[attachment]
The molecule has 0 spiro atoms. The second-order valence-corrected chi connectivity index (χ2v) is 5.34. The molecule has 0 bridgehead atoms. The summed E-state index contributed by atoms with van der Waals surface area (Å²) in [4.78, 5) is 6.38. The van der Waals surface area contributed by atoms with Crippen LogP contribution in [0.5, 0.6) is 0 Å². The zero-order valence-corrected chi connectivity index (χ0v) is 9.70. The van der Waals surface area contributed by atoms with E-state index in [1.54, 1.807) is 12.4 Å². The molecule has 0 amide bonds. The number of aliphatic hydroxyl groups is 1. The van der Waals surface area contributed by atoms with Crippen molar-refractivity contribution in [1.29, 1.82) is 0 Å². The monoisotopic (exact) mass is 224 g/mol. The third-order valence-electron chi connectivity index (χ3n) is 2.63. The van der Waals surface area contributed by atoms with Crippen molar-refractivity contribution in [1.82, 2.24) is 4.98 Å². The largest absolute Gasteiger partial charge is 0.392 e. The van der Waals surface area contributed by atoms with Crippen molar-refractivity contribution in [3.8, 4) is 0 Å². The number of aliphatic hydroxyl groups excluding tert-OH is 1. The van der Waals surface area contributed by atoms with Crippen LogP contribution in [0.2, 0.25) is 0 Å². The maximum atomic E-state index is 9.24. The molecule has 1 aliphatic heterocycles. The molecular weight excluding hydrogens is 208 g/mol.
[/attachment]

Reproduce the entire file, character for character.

The molecule has 0 spiro atoms. The second-order valence-corrected chi connectivity index (χ2v) is 5.34. The molecule has 0 bridgehead atoms. The summed E-state index contributed by atoms with van der Waals surface area (Å²) in [4.78, 5) is 6.38. The van der Waals surface area contributed by atoms with Crippen LogP contribution in [0.5, 0.6) is 0 Å². The zero-order valence-corrected chi connectivity index (χ0v) is 9.70. The van der Waals surface area contributed by atoms with E-state index in [1.54, 1.807) is 12.4 Å². The molecule has 0 amide bonds. The number of aliphatic hydroxyl groups is 1. The van der Waals surface area contributed by atoms with Crippen molar-refractivity contribution in [1.29, 1.82) is 0 Å². The monoisotopic (exact) mass is 224 g/mol. The third-order valence-electron chi connectivity index (χ3n) is 2.63. The van der Waals surface area contributed by atoms with Crippen molar-refractivity contribution in [1.82, 2.24) is 4.98 Å². The largest absolute Gasteiger partial charge is 0.392 e. The van der Waals surface area contributed by atoms with Crippen molar-refractivity contribution in [3.8, 4) is 0 Å². The number of aliphatic hydroxyl groups excluding tert-OH is 1. The van der Waals surface area contributed by atoms with Crippen LogP contribution in [0.2, 0.25) is 0 Å². The maximum atomic E-state index is 9.24. The molecule has 1 aliphatic heterocycles. The molecular weight excluding hydrogens is 208 g/mol.